Flights of fancy: gentrification

I have an immoderate passion for flights of fancy and searching connections between seemingly different themes. And this is nothing new. Let’s say that I consider them a few basic exercises for the survival of my brain and, above all, I think it may be the only way to differentiate mere information from true knowledge (remember the image of the dots of @Gapingvoid? Well, this is exactly). A few days ago I read, one after the other, two articles that had actually nothing to do one with the other, but that, suddenly, generated in my head the sense of the neon with the written “gentrification”.

I’ll go in order and try to explain myself better. The news was as follows:

News No. 1 (it’s from last year, yes, a bit old): Meryl Streep has bought a villa in Salento, the area of the world where I was born, the last strip of land of Apulia, Southeast region, an area which – as I always clarify – “is directly opposite Albania and Greece”. For years now, Salento (and more in general the Apulia region) is getting filled of actors, actresses, entrepreneurs of the international jet-set (the jet-set of magazines, basically). All in love with this land, all wanting to buy farms or houses to renew them (probably in the Shabby-Chic style / ethno – non-Global / Italian – 50’s), all of them wanting to immerse themselves in the uncontaminated nature of this place, also exalted by the New York Times. And, as a result, the area has become fashionable: thousands of tourists each year overwhelm this secular land (although, to tell the truth, I don’t know if it was first the chicken or the egg, that is, whether it was mass tourism or elite tourism the first one to arrive. But this is not the point).

London, Chance Street, graffiti by ROA

News No. 2 (recent) News: Street Art and love for writing/graffiti spread rapidly, are irrepressible.

[Quotes: is incredibly overwhelming also the fact that the term Street Art has phagocytosed the term writing/graffiti. It’s two different movements, it must be repeated].

In summary, Rome was invaded by graffiti artists from around the world who have filled with their pieces the walls of more peripheral areas (and not). Therefore, to facilitate the guided visit to the new “Art trend”, they have created an application ad hoc (StreetArt Rome) which allows to easily identify the “pieces”; the vice mayor Luigi Nieri has also announced that, for the Jubilee, “special routes” will be created to publicize to tourists and to the Romans the art of the entire city, inside and outside the museums, with double decker touristic buses that we will also see by Tor Bella Monaca or Ostia. A colossal work: more than 300 pieces created by 120 artists from around the world (Hitnes, Maupal, Mr. Kleva, Eduardo Kobra, Blu, Luqen, Sten Lex, Lucamaleonte, etc., etc., etc.).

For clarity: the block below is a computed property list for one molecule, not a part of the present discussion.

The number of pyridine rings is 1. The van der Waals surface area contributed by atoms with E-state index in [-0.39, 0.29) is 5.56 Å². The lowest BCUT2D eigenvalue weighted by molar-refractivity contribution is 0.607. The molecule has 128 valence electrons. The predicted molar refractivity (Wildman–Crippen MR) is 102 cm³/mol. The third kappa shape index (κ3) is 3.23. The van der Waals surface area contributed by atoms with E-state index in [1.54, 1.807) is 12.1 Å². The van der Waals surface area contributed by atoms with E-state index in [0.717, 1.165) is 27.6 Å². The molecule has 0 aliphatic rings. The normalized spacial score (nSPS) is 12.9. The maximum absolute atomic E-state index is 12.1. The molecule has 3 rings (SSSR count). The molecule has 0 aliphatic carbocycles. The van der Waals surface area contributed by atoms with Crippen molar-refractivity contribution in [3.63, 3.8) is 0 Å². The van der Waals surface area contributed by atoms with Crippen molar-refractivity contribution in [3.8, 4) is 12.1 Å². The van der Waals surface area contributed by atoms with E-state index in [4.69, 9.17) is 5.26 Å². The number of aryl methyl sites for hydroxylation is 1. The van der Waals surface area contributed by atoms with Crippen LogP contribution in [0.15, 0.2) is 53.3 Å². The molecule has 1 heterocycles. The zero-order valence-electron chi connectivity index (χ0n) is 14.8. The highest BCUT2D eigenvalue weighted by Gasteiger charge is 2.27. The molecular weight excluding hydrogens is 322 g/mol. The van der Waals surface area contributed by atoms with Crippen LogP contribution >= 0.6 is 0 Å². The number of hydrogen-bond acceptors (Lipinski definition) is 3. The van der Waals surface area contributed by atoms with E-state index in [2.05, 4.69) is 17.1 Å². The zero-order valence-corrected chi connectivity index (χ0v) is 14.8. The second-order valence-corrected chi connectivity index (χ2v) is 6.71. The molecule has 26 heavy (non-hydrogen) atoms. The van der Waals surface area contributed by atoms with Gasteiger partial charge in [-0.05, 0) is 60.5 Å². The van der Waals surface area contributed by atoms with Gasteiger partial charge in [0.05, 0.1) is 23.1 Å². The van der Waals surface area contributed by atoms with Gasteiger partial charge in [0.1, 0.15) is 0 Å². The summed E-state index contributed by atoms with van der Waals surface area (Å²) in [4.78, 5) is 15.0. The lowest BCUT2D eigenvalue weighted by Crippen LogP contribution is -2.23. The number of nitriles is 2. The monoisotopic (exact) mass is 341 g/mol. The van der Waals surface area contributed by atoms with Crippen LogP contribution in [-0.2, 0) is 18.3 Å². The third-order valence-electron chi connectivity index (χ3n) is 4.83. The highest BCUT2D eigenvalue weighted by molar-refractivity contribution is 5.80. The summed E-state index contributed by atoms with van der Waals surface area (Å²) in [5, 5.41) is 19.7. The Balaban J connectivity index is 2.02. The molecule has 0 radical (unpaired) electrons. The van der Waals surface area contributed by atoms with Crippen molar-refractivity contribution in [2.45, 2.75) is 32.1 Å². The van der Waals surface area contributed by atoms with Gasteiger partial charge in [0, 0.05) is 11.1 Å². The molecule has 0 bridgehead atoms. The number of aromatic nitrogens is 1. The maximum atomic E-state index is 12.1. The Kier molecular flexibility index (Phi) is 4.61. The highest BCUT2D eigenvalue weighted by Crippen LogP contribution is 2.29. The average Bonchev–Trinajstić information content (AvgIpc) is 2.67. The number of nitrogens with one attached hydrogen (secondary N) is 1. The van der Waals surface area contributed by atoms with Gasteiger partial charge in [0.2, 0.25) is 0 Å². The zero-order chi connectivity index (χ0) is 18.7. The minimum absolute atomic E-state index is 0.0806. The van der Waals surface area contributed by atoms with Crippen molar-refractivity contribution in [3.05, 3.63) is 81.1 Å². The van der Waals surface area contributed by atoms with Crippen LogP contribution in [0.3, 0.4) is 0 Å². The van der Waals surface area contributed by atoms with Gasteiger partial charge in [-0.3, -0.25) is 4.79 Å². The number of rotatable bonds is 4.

What is what binds these two news, apparently disconnected between them? A modern concept, a phenomenon that has emerged from the confines of New York and London (at a distance of thirty – forty years), an instrument of exquisitely neoliberal policy with a name that says it all: gentrification. The etymology of the word (not exactly graceful) redirects to the Anglophone term gentry indicating, at the beginning, the English nobility and, later, the bourgeoisie or the middle class.

What is, therefore, the phenomenon of gentrification?

Brick Lane - London

In the section “Lexicon of the 21st century” of the Enciclopedia italiana Treccani there is a definition that seems to me fairly simple, easy to understand and devoided of classical “intellectual” accouterments that confused (and bore) so much:

Specified coined in 1964 by R. glass and indicating the phenomenon of regeneration and renewal of urban areas, which manifests itself, from the social and spatial point of view, in the transition from the industrial to the post-industrial economy. Gentrification is typical of “global cities”, associated with neoliberal policies, with a strong permeability of local public arenas to the interests of private capital. The effects of gentrification consist of a radical change of the most disadvantaged areas (inner city) of industrial cities, in terms of built environment – through demolition, reconstruction or rehabilitation of the most decadent historic districts – and social composition.

In a nutshell, this phenomenon, which spread in the early 70’s in the Big Apple, and then, in the suburbs of London, is what underlies the majority of State/municipal policies governed by key words such as “urban regeneration”, “urban requalification”, “urban renaissance” and similar. Private equity (and those who possess it) considered of great interest, and a delicious opportunity to benefit, the collaboration with institutions and local governments to begin the process of regeneration of the areas identified as the most attractive.

Do you want an example? The Raval in Barcelona, Alameda de Hércules in Seville, Brick Lane in London, Torpignattara and Tor Bella Monaca in Rome and many more, all of them areas that used to be considered marginal, dangerous, inhabited by a varied and colorful fauna (mostly by immigrants, prostitutes, laborers and “people of bad reputation”) and that are now the cool and fashionable points of the city.

Identified, therefore, the area to “regenerate”, a total “cleansing” of the place is acted, which becomes appealing for proprietary classes; the result is that he an exponential increase of housing prices is caused as well as the elimination, for purely economic reasons, of the indigenous people. The gentrification process tends, therefore, to create true “exclusive enclaves”, contributing to a spatial materialization of social polarisation, a result, from the urban perspective, of the globalization process.

Is it sure that “urban regeneration” is a totally positive phenomenon?


Photo: Elisabetta

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